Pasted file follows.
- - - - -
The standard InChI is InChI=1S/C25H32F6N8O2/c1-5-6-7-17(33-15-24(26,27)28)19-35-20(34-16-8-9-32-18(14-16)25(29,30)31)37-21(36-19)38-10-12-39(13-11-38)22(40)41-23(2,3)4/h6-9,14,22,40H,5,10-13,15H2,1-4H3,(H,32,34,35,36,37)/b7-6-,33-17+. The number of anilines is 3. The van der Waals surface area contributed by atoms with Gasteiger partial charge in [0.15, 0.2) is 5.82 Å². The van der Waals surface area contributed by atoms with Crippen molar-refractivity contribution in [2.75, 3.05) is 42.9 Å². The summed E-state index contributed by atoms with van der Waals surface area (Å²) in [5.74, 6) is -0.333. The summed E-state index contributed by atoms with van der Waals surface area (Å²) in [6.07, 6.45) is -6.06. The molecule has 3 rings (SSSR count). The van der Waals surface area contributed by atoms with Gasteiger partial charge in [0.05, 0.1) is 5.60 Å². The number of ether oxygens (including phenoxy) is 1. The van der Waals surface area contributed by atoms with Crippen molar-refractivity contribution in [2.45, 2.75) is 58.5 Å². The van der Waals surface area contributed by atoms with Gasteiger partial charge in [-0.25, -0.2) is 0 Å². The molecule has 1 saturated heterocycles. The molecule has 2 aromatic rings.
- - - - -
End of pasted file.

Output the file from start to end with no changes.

The standard InChI is InChI=1S/C25H32F6N8O2/c1-5-6-7-17(33-15-24(26,27)28)19-35-20(34-16-8-9-32-18(14-16)25(29,30)31)37-21(36-19)38-10-12-39(13-11-38)22(40)41-23(2,3)4/h6-9,14,22,40H,5,10-13,15H2,1-4H3,(H,32,34,35,36,37)/b7-6-,33-17+. The number of anilines is 3. The van der Waals surface area contributed by atoms with Gasteiger partial charge in [0.15, 0.2) is 5.82 Å². The van der Waals surface area contributed by atoms with Crippen molar-refractivity contribution in [2.75, 3.05) is 42.9 Å². The summed E-state index contributed by atoms with van der Waals surface area (Å²) in [5.74, 6) is -0.333. The summed E-state index contributed by atoms with van der Waals surface area (Å²) in [6.07, 6.45) is -6.06. The molecule has 3 rings (SSSR count). The van der Waals surface area contributed by atoms with Gasteiger partial charge in [0.05, 0.1) is 5.60 Å². The number of ether oxygens (including phenoxy) is 1. The van der Waals surface area contributed by atoms with Crippen molar-refractivity contribution in [2.45, 2.75) is 58.5 Å². The van der Waals surface area contributed by atoms with Gasteiger partial charge in [-0.25, -0.2) is 0 Å². The molecule has 1 saturated heterocycles. The molecule has 2 aromatic rings.